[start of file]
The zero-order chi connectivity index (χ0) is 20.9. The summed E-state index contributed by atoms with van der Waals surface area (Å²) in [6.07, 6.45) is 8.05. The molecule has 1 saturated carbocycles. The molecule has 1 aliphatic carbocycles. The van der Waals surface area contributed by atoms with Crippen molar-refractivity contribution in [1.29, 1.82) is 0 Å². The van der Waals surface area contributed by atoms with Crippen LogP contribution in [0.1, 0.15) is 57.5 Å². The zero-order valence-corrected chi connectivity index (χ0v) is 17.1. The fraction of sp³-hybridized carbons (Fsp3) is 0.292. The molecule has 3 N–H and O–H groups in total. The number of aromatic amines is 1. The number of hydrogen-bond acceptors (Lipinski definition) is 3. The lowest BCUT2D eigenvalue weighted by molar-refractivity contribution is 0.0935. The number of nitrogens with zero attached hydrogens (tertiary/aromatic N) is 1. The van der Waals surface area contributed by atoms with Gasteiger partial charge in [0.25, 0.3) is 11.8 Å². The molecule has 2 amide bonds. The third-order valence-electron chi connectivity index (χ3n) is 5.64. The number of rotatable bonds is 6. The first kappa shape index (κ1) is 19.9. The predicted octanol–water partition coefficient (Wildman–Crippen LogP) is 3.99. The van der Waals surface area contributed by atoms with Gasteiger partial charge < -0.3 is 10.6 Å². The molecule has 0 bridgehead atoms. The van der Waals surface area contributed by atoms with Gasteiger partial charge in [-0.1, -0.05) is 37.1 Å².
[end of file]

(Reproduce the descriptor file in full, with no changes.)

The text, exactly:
The zero-order chi connectivity index (χ0) is 20.9. The summed E-state index contributed by atoms with van der Waals surface area (Å²) in [6.07, 6.45) is 8.05. The molecule has 1 saturated carbocycles. The molecule has 1 aliphatic carbocycles. The van der Waals surface area contributed by atoms with Crippen molar-refractivity contribution in [1.29, 1.82) is 0 Å². The van der Waals surface area contributed by atoms with Crippen LogP contribution in [0.1, 0.15) is 57.5 Å². The zero-order valence-corrected chi connectivity index (χ0v) is 17.1. The fraction of sp³-hybridized carbons (Fsp3) is 0.292. The molecule has 3 N–H and O–H groups in total. The number of aromatic amines is 1. The number of hydrogen-bond acceptors (Lipinski definition) is 3. The lowest BCUT2D eigenvalue weighted by molar-refractivity contribution is 0.0935. The number of nitrogens with zero attached hydrogens (tertiary/aromatic N) is 1. The van der Waals surface area contributed by atoms with Gasteiger partial charge in [0.25, 0.3) is 11.8 Å². The molecule has 2 amide bonds. The third-order valence-electron chi connectivity index (χ3n) is 5.64. The number of rotatable bonds is 6. The first kappa shape index (κ1) is 19.9. The predicted octanol–water partition coefficient (Wildman–Crippen LogP) is 3.99. The van der Waals surface area contributed by atoms with Gasteiger partial charge < -0.3 is 10.6 Å². The molecule has 0 bridgehead atoms. The van der Waals surface area contributed by atoms with Gasteiger partial charge in [-0.1, -0.05) is 37.1 Å².